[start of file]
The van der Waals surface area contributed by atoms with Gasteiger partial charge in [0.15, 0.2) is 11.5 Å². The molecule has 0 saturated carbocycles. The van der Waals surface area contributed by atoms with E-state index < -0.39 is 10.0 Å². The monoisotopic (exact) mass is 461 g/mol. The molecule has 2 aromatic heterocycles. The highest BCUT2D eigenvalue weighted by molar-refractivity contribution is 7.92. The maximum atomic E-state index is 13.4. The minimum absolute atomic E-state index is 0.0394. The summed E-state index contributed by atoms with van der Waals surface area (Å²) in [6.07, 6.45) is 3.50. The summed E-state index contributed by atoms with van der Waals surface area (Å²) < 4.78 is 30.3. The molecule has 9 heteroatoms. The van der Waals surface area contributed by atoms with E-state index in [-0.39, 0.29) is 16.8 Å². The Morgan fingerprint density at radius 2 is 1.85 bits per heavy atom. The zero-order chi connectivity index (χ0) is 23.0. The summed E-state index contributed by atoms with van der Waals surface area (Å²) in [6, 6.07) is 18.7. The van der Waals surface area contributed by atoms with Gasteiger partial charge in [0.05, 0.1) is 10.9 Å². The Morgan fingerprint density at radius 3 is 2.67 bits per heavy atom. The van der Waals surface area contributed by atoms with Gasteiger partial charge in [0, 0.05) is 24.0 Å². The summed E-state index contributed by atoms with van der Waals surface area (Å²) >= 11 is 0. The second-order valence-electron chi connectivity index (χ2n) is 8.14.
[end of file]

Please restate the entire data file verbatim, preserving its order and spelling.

The van der Waals surface area contributed by atoms with Gasteiger partial charge in [0.15, 0.2) is 11.5 Å². The molecule has 0 saturated carbocycles. The van der Waals surface area contributed by atoms with E-state index < -0.39 is 10.0 Å². The monoisotopic (exact) mass is 461 g/mol. The molecule has 2 aromatic heterocycles. The highest BCUT2D eigenvalue weighted by molar-refractivity contribution is 7.92. The maximum atomic E-state index is 13.4. The minimum absolute atomic E-state index is 0.0394. The summed E-state index contributed by atoms with van der Waals surface area (Å²) in [6.07, 6.45) is 3.50. The summed E-state index contributed by atoms with van der Waals surface area (Å²) < 4.78 is 30.3. The molecule has 9 heteroatoms. The van der Waals surface area contributed by atoms with E-state index in [-0.39, 0.29) is 16.8 Å². The Morgan fingerprint density at radius 2 is 1.85 bits per heavy atom. The zero-order chi connectivity index (χ0) is 23.0. The summed E-state index contributed by atoms with van der Waals surface area (Å²) in [6, 6.07) is 18.7. The van der Waals surface area contributed by atoms with Gasteiger partial charge in [0.05, 0.1) is 10.9 Å². The Morgan fingerprint density at radius 3 is 2.67 bits per heavy atom. The van der Waals surface area contributed by atoms with Gasteiger partial charge in [0, 0.05) is 24.0 Å². The summed E-state index contributed by atoms with van der Waals surface area (Å²) >= 11 is 0. The second-order valence-electron chi connectivity index (χ2n) is 8.14.